Within Catastrophe and Redemption Whyte reads Agamben as heavily influenced by the Marxist tradition. In the first chapter, focusing on his biopolitics and his relationship to the work of Michel Foucault, Whyte assesses Agamben’s claim that Western politics has been a biopolitics since its inception. Chapter 2 moves on to consider Agamben’s writings on the state of exception, which he argues today has become the normal form of government through the power of the sovereign to exclude or include persons within the legal and political orders. This leads to Chapter 3, where Whyte considers the ultimate catastrophe—Auschwitz and the figure of the Muselmann. The camp here is the combination of the state of exception and biopolitics. Moving from Agamben’s consideration of such catastrophes, Whyte goes on in the remainder of the book to consider redemption within Agamben’s work. Chapter 4 is a close reading of Agamben’s messianism and its relation to the law. Here, Whyte sides with Walter Benjamin’s weak messianic power, rather than Agamben’s invocation of the figure of Herman Melville’s law-scribe Bartleby, who offers the response that he “would prefer not to” when asked any question, as better suited to thinking a form of collective praxis that would break the sovereign ban. Chapter 5 turns to Agamben’s world to come. Here, Whyte contends that Agamben ignores the problems of exploitation and the use-value of labour power in his works. As such he is unable to adequately articulate how it would be possible to put human capacities to a new use.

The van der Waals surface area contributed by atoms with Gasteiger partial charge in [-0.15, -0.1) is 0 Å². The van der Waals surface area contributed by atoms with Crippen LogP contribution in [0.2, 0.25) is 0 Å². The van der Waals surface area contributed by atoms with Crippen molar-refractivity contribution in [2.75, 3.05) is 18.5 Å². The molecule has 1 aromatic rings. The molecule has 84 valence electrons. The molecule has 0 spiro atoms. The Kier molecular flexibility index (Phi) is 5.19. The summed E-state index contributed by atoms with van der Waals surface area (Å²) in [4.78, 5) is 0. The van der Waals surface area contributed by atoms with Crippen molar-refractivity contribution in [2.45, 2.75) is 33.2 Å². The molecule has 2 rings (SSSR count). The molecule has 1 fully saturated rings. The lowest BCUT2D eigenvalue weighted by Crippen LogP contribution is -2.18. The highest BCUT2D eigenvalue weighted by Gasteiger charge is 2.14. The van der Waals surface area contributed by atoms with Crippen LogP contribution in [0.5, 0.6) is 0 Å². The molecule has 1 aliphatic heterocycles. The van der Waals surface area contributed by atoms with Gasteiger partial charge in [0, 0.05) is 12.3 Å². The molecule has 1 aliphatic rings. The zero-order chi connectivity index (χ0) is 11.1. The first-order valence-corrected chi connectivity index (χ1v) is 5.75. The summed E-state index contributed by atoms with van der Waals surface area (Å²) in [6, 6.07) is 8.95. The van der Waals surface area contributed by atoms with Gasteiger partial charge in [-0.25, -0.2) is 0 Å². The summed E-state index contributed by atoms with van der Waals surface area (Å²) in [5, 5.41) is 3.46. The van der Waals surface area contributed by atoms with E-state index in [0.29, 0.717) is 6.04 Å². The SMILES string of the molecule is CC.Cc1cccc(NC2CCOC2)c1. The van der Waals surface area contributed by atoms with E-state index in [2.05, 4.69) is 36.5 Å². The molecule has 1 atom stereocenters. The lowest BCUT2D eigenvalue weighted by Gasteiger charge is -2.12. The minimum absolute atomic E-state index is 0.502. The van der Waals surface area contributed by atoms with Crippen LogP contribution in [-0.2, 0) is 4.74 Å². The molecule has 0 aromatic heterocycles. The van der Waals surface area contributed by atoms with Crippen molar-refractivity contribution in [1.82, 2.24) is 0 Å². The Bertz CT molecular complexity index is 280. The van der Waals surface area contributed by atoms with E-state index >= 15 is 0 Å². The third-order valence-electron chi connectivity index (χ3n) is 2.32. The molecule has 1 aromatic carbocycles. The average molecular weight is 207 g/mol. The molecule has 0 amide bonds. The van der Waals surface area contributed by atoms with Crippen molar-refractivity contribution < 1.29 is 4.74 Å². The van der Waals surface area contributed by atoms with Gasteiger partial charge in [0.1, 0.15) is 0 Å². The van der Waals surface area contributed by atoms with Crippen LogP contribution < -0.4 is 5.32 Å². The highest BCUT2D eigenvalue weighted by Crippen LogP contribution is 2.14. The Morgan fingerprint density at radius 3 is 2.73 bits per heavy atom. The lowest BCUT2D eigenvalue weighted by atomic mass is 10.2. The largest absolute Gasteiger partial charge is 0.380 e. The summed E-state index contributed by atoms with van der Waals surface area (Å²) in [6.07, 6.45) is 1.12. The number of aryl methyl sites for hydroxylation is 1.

The redemptive qualities of Agamben’s thought often appear elusive within his writings, not least because of his claim that ontology is directly political. (32) Therefore, Whyte correctly notes that Agamben’s writings on potentiality and life are also his contribution to political theory. His hope for the future comes from the collapse of the border between politics and life. (44) Despite this, while Agamben (in works such as The Coming Community) has often spoken of the life and politics to come, details of this “happy life” have often been scarce, particularly because they are to comprise the final part of his Homo Sacer series of works.